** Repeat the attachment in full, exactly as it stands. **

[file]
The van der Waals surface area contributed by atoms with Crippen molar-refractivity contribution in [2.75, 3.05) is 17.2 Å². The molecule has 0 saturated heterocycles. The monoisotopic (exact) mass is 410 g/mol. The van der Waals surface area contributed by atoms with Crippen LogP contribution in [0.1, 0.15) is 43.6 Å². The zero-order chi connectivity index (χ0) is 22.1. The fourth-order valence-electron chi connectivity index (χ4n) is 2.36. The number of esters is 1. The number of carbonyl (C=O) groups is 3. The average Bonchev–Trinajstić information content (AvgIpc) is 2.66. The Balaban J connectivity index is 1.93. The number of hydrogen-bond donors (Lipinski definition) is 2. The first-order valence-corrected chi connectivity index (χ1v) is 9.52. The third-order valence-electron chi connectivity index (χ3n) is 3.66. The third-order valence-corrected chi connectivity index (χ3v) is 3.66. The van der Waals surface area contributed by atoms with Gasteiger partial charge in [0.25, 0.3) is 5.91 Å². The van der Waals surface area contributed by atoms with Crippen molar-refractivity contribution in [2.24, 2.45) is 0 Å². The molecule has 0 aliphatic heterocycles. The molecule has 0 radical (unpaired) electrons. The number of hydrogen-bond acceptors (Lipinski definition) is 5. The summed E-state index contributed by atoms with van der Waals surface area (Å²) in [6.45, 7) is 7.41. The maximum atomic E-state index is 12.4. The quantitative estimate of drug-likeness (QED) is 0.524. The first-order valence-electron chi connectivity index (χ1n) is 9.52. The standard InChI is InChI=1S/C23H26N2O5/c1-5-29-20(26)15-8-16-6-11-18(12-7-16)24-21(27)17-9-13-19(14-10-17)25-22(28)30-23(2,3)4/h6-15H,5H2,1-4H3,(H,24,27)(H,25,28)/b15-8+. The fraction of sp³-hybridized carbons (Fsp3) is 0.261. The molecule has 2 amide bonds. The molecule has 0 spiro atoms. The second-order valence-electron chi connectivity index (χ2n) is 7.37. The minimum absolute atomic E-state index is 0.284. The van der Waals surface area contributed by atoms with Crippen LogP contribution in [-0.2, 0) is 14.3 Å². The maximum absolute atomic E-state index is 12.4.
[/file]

The van der Waals surface area contributed by atoms with Crippen molar-refractivity contribution in [2.75, 3.05) is 17.2 Å². The molecule has 0 saturated heterocycles. The monoisotopic (exact) mass is 410 g/mol. The van der Waals surface area contributed by atoms with Crippen LogP contribution in [0.1, 0.15) is 43.6 Å². The zero-order chi connectivity index (χ0) is 22.1. The fourth-order valence-electron chi connectivity index (χ4n) is 2.36. The number of esters is 1. The number of carbonyl (C=O) groups is 3. The average Bonchev–Trinajstić information content (AvgIpc) is 2.66. The Balaban J connectivity index is 1.93. The number of hydrogen-bond donors (Lipinski definition) is 2. The first-order valence-corrected chi connectivity index (χ1v) is 9.52. The third-order valence-electron chi connectivity index (χ3n) is 3.66. The third-order valence-corrected chi connectivity index (χ3v) is 3.66. The van der Waals surface area contributed by atoms with Gasteiger partial charge in [0.25, 0.3) is 5.91 Å². The van der Waals surface area contributed by atoms with Crippen molar-refractivity contribution in [2.24, 2.45) is 0 Å². The molecule has 0 aliphatic heterocycles. The molecule has 0 radical (unpaired) electrons. The number of hydrogen-bond acceptors (Lipinski definition) is 5. The summed E-state index contributed by atoms with van der Waals surface area (Å²) in [6.45, 7) is 7.41. The maximum atomic E-state index is 12.4. The quantitative estimate of drug-likeness (QED) is 0.524. The first-order valence-electron chi connectivity index (χ1n) is 9.52. The standard InChI is InChI=1S/C23H26N2O5/c1-5-29-20(26)15-8-16-6-11-18(12-7-16)24-21(27)17-9-13-19(14-10-17)25-22(28)30-23(2,3)4/h6-15H,5H2,1-4H3,(H,24,27)(H,25,28)/b15-8+. The fraction of sp³-hybridized carbons (Fsp3) is 0.261. The molecule has 2 amide bonds. The molecule has 0 spiro atoms. The second-order valence-electron chi connectivity index (χ2n) is 7.37. The minimum absolute atomic E-state index is 0.284. The van der Waals surface area contributed by atoms with Crippen LogP contribution in [-0.2, 0) is 14.3 Å². The maximum absolute atomic E-state index is 12.4.